Three entries in the family accounts dated June 10, 1783, make apparent the nature of Stewart’s architectural ambitions for his new seat. Wyatt was paid £83 for an estimate and plan of a ‘Mansion House intended at Mt Stewart’ (now lost), as well as £25 for drawings of new office buildings. In addition, the architect James ‘Athenian’ Stuart, the British apostle of Hellenism, was paid £50 for a ‘Temple at Mount Stewart… the Plan and Designs for furnishing it’.
Unhappily, within two months of receiving the plans, Stewart was humiliatingly and expensively defeated in an election. There-after, probably as a result, he improved the house (at a cost of £1,214), but not according to Wyatt’s designs. He also spent £945 on the garden. The one element of his original plan that he did realise was the new temple, for which he paid a total of £996, scarcely less than the alterations to the house itself.
The Temple of the Winds is a banqueting house with superb views that must have been partly inspired by the celebrated Casino in Marino, Dublin, commissioned from William Chambers by Lord Charlemont, a travelling companion from the Grand Tour. It is directly modelled, however, on the Tower of the Winds at Athens, which Stuart had drawn and published 30 years previously.
The building is of superlative quality and, in the 1780s, must even have outshone the house itself; might the original place name Templecrone explain this investment?
The process of its construction, completed in 1786, is well documented (Country Life, March 6, 1980). Stuart never visited the site himself, but work to the building involved the carpenter John Ferguson, who was responsible for the inlaid floor of the main chamber. In 1962, after being gifted to the Trust, this room was redecorated according to advice from John Fowler.
In 1790, Stewart secured the election of his eldest son, Castlereagh, as MP for Co Down at the ruinous cost of £30,000. Soon afterwards, Earl Camden became Lord-Lieutenant of Ireland. With his support, Stewart was created a viscount on October 1, 1795, and Earl of Londonderry on August 8, 1796: a celebration of his parents’ connection with the city.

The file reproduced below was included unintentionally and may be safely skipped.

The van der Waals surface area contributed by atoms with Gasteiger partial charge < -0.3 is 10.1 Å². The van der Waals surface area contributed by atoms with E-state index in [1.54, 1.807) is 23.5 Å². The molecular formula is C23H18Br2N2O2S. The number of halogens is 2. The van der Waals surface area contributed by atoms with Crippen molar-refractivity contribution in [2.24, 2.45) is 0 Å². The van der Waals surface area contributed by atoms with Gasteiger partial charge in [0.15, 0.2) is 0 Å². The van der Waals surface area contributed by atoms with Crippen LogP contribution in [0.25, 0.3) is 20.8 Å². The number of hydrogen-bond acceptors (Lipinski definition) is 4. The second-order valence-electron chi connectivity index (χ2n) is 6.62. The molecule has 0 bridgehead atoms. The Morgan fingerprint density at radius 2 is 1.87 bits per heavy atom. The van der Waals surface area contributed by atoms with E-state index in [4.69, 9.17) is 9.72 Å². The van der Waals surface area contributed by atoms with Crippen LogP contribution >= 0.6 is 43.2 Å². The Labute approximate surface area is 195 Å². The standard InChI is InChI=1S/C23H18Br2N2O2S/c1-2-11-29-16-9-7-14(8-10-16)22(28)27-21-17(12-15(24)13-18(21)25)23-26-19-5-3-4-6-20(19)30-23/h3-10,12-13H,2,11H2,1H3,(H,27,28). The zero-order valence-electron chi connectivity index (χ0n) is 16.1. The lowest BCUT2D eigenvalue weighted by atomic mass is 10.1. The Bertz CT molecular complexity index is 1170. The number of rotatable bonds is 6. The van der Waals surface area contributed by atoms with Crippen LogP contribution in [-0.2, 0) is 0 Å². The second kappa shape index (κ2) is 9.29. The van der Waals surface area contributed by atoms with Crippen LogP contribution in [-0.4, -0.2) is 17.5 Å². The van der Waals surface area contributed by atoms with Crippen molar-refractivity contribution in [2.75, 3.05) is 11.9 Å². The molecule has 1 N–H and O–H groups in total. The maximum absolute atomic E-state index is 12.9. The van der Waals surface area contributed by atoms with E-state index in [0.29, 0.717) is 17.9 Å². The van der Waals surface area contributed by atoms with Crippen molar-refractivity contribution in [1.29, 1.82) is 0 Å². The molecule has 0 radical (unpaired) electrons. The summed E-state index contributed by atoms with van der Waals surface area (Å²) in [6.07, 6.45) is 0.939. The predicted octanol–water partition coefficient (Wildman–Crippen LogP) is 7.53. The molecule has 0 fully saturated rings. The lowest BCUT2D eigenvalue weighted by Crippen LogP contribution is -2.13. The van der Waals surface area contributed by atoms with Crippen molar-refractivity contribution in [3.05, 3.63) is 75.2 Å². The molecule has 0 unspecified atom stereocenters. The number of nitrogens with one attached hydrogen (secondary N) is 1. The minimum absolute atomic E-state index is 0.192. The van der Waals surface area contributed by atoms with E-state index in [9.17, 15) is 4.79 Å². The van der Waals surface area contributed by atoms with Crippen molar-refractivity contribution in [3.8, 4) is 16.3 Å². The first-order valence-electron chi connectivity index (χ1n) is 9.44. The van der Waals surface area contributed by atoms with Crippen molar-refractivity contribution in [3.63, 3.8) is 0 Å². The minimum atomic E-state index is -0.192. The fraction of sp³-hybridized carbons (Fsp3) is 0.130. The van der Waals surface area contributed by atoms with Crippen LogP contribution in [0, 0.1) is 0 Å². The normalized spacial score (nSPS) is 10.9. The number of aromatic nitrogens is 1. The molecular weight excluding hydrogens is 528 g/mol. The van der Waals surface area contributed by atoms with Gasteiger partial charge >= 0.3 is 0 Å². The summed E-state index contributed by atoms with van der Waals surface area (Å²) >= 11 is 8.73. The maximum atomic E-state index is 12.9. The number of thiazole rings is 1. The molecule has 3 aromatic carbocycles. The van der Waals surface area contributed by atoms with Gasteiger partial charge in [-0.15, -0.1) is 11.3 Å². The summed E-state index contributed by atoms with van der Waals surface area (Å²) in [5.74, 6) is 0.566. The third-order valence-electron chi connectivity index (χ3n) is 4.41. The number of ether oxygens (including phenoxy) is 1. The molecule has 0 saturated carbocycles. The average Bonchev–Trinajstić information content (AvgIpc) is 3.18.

By then, Castlereagh was pursuing a brilliant political career. Its first milestone, after the 1798 Rebellion, was securing the Act of Union between Ireland and England in 1800, a political change that dissolved the Irish Parliament in Dublin. Henceforth, he transferred his energies to London, so, when his father once again contemplated alterations to the house and commissioned Ferguson to design them, he intervened.
Denouncing Ferguson’s plans as ‘detestable’, Castlereagh introduced in his place the Clerk of Works to the City of London, George Dance Jr.
At Dance’s direction, between 1803–05, the house at last began to assume something of its familiar form. A new western block was attached to the inherited service range of the house. Incorporated in the block were three new westward-facing rooms that could be thrown together for entertainment.
Entrance to the new block was through a north-facing porte cochère and access to the first-floor bedrooms was provided by a dramatic top-lit staircase. Rejected as an architect, Ferguson nevertheless acted as builder and incorporated into the fittings some of his exquisite, wooden inlays.
By the time Dance’s alterations were complete, Stewart’s sons were both emerging as national figures in the Napoleonic Wars. Castlereagh masterminded the Peninsular campaigns and his half-brother, Charles, was a commander on the ground, working with another school-fellow and younger son of an Anglo-Irish family, Arthur Wellesley.
It was really for their achievements, and the role of Castlereagh in the Congress of Vienna, that Stewart was created Marquess of Londonderry on January 13, 1816.
Stewart died in 1821 and, under pressure of work, Castlereagh committed suicide within a year of his inheritance, on August 12, 1822. The Londonderry estates, therefore, passed to Charles.